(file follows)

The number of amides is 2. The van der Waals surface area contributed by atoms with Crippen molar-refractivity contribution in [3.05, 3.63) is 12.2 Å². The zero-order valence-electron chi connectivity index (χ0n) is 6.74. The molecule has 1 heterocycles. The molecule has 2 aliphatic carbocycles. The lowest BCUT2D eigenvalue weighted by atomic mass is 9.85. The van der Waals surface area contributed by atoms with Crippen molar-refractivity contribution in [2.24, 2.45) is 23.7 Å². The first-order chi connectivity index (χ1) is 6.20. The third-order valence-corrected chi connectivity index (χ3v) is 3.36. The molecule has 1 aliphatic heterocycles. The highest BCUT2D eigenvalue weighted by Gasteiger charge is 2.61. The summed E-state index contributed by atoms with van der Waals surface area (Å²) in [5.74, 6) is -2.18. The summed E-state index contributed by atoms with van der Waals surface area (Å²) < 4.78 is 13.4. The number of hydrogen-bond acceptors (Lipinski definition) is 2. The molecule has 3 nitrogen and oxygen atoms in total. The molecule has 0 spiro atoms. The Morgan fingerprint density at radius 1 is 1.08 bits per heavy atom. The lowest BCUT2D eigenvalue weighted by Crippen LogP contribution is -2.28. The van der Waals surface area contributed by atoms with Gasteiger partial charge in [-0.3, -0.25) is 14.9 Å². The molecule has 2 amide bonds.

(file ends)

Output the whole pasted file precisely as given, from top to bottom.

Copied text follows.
The number of amides is 2. The van der Waals surface area contributed by atoms with Crippen molar-refractivity contribution in [3.05, 3.63) is 12.2 Å². The zero-order valence-electron chi connectivity index (χ0n) is 6.74. The molecule has 1 heterocycles. The molecule has 2 aliphatic carbocycles. The lowest BCUT2D eigenvalue weighted by atomic mass is 9.85. The van der Waals surface area contributed by atoms with Crippen molar-refractivity contribution in [2.24, 2.45) is 23.7 Å². The first-order chi connectivity index (χ1) is 6.20. The third-order valence-corrected chi connectivity index (χ3v) is 3.36. The molecule has 1 aliphatic heterocycles. The highest BCUT2D eigenvalue weighted by Gasteiger charge is 2.61. The summed E-state index contributed by atoms with van der Waals surface area (Å²) in [5.74, 6) is -2.18. The summed E-state index contributed by atoms with van der Waals surface area (Å²) < 4.78 is 13.4. The number of hydrogen-bond acceptors (Lipinski definition) is 2. The molecule has 3 nitrogen and oxygen atoms in total. The molecule has 0 spiro atoms. The Morgan fingerprint density at radius 1 is 1.08 bits per heavy atom. The lowest BCUT2D eigenvalue weighted by Crippen LogP contribution is -2.28. The van der Waals surface area contributed by atoms with Gasteiger partial charge in [-0.3, -0.25) is 14.9 Å². The molecule has 2 amide bonds.